Until the advent of mass tourism, North Africa’s jewel, Morocco remained a relatively unknown world of sultans, spices and sparse deserts. A number of artists throughout the 18th, 19th and 20th centuries visited this faraway land. Through their artworks, the public could learn about this unknown country. One of those artists was Henri Matisse.
Matisse’s Journey Into Art
Henri Matisse (1869-1954) was one of the 20th-century’s most influential artists. Born in Bohain-en-Vermandois in northern France, he didn’t start painting until he was 20. After a year of legal studies in Paris, he returned to northern France to become a clerk in a legal office. During this time he attended a morning drawing class at a local art school. Then, in 1891, after recovering from a severe case of appendicitis, he left his job in law. He went back to Paris and began his journey to becoming a professional artist.
His career spanned an impressive six decades and he became synonymous with his expressive use of color and Fauvist style. Throughout his career, Matisse’s paintings most commonly depicted figures in landscapes, portraits, interior settings and nudes.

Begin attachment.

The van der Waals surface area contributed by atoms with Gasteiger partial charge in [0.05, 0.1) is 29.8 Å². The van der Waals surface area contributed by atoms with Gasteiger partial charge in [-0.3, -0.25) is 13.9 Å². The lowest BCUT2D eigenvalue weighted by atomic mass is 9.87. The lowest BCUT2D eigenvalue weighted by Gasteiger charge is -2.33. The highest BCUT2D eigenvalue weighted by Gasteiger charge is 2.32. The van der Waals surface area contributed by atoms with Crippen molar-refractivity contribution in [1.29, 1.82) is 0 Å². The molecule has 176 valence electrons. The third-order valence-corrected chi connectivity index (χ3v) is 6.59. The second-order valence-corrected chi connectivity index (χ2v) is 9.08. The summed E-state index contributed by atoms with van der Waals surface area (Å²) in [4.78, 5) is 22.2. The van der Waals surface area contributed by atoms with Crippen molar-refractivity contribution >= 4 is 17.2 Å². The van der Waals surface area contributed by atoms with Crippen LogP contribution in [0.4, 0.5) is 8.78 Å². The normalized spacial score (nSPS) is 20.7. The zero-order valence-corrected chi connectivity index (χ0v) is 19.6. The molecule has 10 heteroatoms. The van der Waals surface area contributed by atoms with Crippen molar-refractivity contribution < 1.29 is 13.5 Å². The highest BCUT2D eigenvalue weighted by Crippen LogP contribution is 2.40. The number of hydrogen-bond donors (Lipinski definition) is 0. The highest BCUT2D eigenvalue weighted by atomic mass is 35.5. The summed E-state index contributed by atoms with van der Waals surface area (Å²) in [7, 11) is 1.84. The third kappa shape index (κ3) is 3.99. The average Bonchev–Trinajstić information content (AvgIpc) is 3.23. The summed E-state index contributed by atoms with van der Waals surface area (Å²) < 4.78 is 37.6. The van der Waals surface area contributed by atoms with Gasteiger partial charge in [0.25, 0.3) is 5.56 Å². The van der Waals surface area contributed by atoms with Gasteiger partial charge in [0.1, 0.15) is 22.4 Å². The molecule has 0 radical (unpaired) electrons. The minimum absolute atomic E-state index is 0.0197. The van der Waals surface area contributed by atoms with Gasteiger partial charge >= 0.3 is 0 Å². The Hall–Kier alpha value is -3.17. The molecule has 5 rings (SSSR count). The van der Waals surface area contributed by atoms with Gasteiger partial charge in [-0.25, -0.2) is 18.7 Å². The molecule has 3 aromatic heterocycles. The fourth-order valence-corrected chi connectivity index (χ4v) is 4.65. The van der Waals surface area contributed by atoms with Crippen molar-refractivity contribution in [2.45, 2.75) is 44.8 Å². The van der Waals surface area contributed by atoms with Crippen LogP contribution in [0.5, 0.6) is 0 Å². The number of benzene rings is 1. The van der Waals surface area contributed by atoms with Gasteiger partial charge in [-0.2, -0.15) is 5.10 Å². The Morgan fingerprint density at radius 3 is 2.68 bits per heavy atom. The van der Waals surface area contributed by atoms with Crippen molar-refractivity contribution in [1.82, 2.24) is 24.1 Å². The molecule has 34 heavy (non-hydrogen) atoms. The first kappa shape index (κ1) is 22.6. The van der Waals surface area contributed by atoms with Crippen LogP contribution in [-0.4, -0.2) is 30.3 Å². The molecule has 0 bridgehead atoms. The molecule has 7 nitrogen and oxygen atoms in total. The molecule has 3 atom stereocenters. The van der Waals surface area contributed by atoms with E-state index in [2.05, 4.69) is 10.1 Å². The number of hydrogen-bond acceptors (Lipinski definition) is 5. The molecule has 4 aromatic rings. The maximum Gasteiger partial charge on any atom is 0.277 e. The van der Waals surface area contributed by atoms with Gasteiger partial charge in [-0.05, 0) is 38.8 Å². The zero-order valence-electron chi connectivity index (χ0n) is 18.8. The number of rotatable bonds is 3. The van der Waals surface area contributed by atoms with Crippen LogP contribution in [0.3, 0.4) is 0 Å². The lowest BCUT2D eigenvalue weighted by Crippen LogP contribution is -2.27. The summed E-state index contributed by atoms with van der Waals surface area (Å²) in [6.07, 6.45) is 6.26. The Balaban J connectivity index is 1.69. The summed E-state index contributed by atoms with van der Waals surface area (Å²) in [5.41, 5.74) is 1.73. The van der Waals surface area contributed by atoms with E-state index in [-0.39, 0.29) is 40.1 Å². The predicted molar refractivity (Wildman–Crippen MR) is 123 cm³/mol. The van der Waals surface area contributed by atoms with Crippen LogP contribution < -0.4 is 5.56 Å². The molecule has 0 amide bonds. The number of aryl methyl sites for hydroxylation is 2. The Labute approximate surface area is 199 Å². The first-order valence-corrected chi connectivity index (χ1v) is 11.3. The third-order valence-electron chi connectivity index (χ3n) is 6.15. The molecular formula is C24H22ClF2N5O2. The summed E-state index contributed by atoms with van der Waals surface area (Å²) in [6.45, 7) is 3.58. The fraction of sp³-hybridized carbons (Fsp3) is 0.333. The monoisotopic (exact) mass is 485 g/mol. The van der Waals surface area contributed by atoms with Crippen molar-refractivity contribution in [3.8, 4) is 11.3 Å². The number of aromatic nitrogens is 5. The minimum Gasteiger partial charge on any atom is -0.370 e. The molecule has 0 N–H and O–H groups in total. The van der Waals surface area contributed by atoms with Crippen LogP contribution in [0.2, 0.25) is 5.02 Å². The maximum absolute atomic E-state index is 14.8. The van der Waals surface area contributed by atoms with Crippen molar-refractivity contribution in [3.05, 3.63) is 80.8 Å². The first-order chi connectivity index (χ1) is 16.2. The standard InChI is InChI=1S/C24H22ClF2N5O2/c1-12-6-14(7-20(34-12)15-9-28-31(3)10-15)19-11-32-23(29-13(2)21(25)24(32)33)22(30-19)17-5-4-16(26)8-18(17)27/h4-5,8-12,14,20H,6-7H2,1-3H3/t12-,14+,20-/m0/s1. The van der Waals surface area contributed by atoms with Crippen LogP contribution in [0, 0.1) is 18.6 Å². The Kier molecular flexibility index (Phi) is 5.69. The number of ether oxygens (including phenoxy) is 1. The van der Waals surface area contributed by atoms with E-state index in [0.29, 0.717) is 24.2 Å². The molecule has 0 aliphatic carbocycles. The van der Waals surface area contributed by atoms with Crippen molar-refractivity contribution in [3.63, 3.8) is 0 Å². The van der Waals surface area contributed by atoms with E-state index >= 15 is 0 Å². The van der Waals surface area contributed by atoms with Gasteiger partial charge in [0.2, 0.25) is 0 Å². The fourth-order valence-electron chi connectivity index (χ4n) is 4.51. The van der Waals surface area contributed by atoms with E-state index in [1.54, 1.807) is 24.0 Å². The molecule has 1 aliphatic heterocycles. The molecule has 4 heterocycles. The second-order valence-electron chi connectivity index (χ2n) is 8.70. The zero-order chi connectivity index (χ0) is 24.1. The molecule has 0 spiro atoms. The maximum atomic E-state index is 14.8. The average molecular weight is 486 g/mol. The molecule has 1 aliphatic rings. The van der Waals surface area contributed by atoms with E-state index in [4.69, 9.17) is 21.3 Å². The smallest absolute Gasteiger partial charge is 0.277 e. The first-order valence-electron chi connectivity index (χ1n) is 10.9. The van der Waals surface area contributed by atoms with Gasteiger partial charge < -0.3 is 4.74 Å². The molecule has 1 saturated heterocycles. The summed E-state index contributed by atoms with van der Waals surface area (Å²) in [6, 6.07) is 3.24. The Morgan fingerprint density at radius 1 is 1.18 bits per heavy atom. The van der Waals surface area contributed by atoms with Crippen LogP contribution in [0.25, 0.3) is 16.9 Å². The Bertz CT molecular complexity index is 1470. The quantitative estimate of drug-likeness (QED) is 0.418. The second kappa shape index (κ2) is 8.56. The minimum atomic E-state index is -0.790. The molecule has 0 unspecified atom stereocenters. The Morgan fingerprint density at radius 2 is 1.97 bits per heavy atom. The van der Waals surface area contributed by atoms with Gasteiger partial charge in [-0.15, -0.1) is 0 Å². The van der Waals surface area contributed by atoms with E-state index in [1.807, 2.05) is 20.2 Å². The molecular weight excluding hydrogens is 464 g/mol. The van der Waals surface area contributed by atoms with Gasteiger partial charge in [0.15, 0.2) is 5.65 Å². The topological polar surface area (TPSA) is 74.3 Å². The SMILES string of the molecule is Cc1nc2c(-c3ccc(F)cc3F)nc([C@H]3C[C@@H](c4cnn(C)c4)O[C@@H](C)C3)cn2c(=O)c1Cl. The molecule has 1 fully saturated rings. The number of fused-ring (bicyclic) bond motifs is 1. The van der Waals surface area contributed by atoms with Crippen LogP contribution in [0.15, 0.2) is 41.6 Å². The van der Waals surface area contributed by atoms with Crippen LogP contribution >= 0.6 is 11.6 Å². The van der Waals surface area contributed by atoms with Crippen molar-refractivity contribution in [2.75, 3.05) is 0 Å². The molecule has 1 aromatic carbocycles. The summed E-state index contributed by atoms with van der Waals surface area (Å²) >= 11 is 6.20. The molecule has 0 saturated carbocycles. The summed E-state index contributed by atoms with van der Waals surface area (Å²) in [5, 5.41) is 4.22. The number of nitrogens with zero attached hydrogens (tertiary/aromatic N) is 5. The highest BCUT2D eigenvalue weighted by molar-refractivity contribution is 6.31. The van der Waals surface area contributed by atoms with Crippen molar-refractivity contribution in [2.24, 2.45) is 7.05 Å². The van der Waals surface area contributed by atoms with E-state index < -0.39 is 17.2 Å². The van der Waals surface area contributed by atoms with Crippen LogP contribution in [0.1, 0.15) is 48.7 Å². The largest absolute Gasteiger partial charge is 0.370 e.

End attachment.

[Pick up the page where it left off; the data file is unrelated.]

Henri Matisse in Morocco
When we think of Matisse, Morocco is not a country that automatically comes to mind. Heavily influenced by the countries of the Mediterranean, much of his artwork is tinged with the color and the essence of these places. However, reaching a point in his career when he needed a little inspiration, he decided to visit Morocco in both 1912 and 1913.
The artist set out to discover this remote country and its people. Like many artists of this time, he went in search of North African culture, of the Orient, and the exotic. Matisse was drawn to this land by the images of lions, deserts, Sultans, jewels and spices. Above all, the main objectives of his travel to this faraway land were to find a new artistic direction and discover its culture.
The Grand Hotel Villa de France
Our journey to Morocco begins at the Grand Hotel Villa de France, where Matisse stayed during both his trips to Tangier. Landing in this port city in 1912, Matisse was at first disheartened. Writing to his friend, the poet Gertrude Stein, he complained that for five days “it had rained incessantly”. As a result, he was confined to his room. It was here that he first began painting in 1912.
With little else to inspire him, he started painting the objects and views he saw around him. Firstly, he turned to the flowers in his room, as can be seen in the painting Vase of Irises. Exploring the realms of light and color, this painting presents the flowers neatly placed on a marble top dressing table. Yet, it is his famous painting of the beautiful view across Tangier from the hotel room’s window that defined Henri Matisse in Morocco. Landscape Viewed From a Window, looking out over St Andrew’s Church to the kasbah beyond, is a classic example of Matisse’s bold use of colors to encapsulate landscapes. Nowadays, the hotel allows visitors into this room to look out upon the scene that Matisse saw all those years ago.